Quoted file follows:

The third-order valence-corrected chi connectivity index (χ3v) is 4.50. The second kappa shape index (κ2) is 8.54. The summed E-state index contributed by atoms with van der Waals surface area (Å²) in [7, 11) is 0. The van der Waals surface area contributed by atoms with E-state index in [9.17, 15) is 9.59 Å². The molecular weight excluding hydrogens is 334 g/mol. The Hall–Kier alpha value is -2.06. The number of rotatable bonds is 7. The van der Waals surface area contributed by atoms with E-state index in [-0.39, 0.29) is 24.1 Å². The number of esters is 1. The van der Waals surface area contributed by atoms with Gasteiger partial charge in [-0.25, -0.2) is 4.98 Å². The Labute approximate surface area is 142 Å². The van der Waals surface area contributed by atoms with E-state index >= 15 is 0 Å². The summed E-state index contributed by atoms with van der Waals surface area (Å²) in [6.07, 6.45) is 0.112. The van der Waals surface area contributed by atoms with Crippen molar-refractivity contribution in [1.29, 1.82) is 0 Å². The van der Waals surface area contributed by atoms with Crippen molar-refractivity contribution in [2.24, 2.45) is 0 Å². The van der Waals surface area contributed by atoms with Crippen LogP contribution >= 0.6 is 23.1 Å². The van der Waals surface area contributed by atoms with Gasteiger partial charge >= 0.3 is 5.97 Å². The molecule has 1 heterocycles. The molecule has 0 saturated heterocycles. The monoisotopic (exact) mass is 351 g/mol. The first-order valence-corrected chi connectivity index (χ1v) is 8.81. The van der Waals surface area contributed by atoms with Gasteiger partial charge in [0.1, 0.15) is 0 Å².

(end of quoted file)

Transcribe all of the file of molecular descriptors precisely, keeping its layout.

The third-order valence-corrected chi connectivity index (χ3v) is 4.50. The second kappa shape index (κ2) is 8.54. The summed E-state index contributed by atoms with van der Waals surface area (Å²) in [7, 11) is 0. The van der Waals surface area contributed by atoms with E-state index in [9.17, 15) is 9.59 Å². The molecular weight excluding hydrogens is 334 g/mol. The Hall–Kier alpha value is -2.06. The number of rotatable bonds is 7. The van der Waals surface area contributed by atoms with E-state index in [-0.39, 0.29) is 24.1 Å². The number of esters is 1. The van der Waals surface area contributed by atoms with Gasteiger partial charge in [-0.25, -0.2) is 4.98 Å². The Labute approximate surface area is 142 Å². The van der Waals surface area contributed by atoms with E-state index >= 15 is 0 Å². The summed E-state index contributed by atoms with van der Waals surface area (Å²) in [6.07, 6.45) is 0.112. The van der Waals surface area contributed by atoms with Crippen molar-refractivity contribution in [1.29, 1.82) is 0 Å². The van der Waals surface area contributed by atoms with Crippen molar-refractivity contribution in [2.24, 2.45) is 0 Å². The van der Waals surface area contributed by atoms with Crippen LogP contribution >= 0.6 is 23.1 Å². The van der Waals surface area contributed by atoms with Gasteiger partial charge >= 0.3 is 5.97 Å². The molecule has 1 heterocycles. The molecule has 0 saturated heterocycles. The monoisotopic (exact) mass is 351 g/mol. The first-order valence-corrected chi connectivity index (χ1v) is 8.81. The van der Waals surface area contributed by atoms with Gasteiger partial charge in [0.1, 0.15) is 0 Å².